Alcohol can also interact with many different prescription medicines and illicit drugs, which causes additional impairment and makes driving even riskier. People may think they can have one or two drinks and drive safely, not recognizing that the interaction between alcohol and other drugs has made them more impaired.1

Call 800-839-1686 Toll Free. Privacy Guaranteed. No Commitment.

Help is standing by 24 hours a day, 7 days a week.
Question iconCalls are forwarded to these paid advertisers

The Impact of Driving Drunk

Every day, people drive under the influence of alcohol more than 300,000 times, but only 3,200 a day are actually arrested.4 The average drunk driver will drive drunk more than 80 times before the first arrest.8

Alcohol-impaired driving poses a significant risk to the American public, killing more people than HIV/AIDS and certain cancers. In addition to the loss of life, victims of alcohol-related crashes can suffer many other consequences, including pain, injury, and disability, as well as the psychological, emotional, and financial impacts that can drastically reduce the quality of life.7

The consequences of drunk driving are far-reaching, with many secondhand effects. The impact extends beyond victims and offenders to their friends and families who may be grieving loss of life or coping with changes that occur as a result of the vehicle crash. Drunk driving also impacts the economy, social, healthcare, medical systems, and society at large.7 The financial burden is high, with alcohol-related crashes costing the United States more than $59 billion dollars every year.9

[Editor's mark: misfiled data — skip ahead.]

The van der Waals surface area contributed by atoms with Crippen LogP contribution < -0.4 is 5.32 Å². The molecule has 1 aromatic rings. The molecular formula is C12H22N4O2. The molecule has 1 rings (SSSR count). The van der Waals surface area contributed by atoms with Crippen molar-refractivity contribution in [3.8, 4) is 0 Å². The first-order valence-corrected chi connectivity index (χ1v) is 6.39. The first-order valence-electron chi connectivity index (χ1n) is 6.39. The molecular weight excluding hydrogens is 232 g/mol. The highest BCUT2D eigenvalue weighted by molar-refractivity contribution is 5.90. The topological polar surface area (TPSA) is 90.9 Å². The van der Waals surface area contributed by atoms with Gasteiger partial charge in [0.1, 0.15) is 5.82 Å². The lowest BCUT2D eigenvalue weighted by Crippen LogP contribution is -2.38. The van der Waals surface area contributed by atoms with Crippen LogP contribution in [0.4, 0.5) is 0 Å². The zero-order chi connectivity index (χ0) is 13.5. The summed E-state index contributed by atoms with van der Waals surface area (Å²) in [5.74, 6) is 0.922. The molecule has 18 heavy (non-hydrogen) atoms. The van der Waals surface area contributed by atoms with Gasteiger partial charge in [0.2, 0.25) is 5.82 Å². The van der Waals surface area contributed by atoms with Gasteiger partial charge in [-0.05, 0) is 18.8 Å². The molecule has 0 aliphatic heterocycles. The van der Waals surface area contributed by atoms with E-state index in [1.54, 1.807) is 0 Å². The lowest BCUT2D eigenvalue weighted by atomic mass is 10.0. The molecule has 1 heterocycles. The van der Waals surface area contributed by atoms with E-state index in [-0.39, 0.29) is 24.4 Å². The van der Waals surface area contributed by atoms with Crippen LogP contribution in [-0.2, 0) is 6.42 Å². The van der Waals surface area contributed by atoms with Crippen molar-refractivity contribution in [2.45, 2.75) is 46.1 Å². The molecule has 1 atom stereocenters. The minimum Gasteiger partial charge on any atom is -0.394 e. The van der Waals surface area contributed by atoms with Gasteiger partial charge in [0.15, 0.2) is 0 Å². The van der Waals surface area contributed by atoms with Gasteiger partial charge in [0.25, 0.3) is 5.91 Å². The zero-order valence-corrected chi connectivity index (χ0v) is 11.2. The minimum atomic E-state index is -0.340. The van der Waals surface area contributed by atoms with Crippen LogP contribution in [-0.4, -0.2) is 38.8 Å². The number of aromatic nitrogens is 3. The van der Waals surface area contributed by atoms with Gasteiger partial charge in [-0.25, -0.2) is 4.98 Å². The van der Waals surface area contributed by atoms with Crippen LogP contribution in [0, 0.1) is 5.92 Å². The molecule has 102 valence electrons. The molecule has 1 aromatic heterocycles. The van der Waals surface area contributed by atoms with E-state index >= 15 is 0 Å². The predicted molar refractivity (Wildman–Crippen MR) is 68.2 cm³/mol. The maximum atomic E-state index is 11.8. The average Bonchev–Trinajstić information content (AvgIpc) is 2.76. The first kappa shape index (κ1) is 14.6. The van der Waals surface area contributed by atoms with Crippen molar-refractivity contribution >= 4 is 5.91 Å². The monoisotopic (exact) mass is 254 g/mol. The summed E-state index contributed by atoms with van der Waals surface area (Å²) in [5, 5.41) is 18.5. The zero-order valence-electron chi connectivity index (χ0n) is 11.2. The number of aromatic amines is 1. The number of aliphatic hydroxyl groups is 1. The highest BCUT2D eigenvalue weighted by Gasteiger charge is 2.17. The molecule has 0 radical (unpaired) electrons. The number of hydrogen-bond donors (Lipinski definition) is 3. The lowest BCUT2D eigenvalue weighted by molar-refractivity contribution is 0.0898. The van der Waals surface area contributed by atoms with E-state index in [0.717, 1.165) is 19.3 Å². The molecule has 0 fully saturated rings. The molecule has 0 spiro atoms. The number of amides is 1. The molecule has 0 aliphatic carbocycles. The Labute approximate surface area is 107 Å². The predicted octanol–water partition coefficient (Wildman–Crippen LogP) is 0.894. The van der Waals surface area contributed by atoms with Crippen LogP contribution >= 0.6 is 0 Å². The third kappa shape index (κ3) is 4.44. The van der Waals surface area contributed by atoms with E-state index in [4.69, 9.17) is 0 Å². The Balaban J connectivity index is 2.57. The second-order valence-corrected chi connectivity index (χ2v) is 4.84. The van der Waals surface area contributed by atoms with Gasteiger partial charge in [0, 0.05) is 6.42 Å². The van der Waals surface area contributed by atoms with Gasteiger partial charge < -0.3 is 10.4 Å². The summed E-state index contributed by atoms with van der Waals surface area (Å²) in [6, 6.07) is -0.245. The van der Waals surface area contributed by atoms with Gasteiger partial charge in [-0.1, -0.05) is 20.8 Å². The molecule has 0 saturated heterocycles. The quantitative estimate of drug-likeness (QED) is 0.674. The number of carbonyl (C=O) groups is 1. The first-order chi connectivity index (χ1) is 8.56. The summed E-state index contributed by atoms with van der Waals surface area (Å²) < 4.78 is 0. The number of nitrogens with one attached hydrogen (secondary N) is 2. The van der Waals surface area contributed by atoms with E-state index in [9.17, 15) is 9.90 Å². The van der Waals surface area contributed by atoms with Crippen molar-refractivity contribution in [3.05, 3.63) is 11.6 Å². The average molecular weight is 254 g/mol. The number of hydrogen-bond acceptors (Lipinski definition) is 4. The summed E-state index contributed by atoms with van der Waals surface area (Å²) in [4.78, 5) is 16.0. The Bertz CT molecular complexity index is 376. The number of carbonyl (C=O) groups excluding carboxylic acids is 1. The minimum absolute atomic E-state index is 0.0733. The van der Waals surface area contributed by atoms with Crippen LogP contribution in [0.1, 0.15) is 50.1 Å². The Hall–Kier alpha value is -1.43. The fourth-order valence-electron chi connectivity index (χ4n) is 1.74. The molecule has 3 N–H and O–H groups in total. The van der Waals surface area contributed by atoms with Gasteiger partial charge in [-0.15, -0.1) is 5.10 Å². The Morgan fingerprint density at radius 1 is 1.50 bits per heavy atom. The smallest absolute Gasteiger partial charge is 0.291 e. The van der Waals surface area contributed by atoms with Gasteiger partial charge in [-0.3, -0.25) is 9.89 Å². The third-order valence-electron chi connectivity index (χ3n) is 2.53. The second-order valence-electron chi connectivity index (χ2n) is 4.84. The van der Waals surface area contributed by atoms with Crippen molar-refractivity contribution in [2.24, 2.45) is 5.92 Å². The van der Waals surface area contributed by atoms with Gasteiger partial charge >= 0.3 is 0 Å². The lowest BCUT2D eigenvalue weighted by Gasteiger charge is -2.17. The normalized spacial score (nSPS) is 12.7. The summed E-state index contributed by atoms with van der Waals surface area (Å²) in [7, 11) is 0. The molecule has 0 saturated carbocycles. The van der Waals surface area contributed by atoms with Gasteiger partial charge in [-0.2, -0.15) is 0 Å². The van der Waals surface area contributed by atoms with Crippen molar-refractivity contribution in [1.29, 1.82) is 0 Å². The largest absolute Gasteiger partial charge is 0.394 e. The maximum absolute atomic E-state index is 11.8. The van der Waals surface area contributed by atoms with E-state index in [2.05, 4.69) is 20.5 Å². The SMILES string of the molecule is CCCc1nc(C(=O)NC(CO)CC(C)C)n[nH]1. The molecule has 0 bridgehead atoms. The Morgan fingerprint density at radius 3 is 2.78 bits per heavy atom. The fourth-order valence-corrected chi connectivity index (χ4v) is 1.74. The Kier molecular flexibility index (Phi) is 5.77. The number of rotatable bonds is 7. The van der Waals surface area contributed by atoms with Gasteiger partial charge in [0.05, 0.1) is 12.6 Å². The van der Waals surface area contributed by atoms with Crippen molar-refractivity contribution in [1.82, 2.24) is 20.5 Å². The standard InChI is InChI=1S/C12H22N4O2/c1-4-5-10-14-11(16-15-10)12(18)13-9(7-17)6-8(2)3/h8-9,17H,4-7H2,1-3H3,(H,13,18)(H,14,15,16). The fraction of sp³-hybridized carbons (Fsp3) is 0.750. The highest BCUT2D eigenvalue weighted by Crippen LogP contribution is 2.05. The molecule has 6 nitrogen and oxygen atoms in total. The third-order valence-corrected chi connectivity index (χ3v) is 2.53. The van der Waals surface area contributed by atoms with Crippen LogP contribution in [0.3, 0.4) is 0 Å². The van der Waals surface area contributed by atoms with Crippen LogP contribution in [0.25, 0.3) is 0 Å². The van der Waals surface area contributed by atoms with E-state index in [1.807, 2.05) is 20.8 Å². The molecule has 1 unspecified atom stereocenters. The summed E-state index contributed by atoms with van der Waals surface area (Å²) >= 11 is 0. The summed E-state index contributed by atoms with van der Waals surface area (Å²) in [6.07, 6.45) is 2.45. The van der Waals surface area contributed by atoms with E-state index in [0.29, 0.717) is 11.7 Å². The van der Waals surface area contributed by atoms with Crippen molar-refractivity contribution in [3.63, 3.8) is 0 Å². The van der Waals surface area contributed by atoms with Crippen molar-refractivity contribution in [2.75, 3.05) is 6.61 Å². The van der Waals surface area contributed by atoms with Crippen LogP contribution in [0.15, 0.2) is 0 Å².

When you drive drunk, you put yourself and others at risk. Driving drunk not only poses the risk of physical harm to yourself, your passengers, and other drivers on the road but also has psychological effects. You have to live with the consequences of your actions. This may mean jail time, loss of your license, or difficulty obtaining a job due to your criminal record.1-6 Worse, if you crash your vehicle, injure, or kill someone while under the influence of alcohol, you may experience feelings of guilt, shame, regret, or even symptoms of post-traumatic stress.10

Preventing DUIs and Saving Lives

Many effective measures and strategies can help reduce the amount of alcohol-impaired drivers on the road and prevent injuries and deaths.1,2,3 The National Highway Traffic Safety Administration (NHTSA) is dedicated to eliminating drunk driving through research, state safety grant programs, and public awareness campaigns.1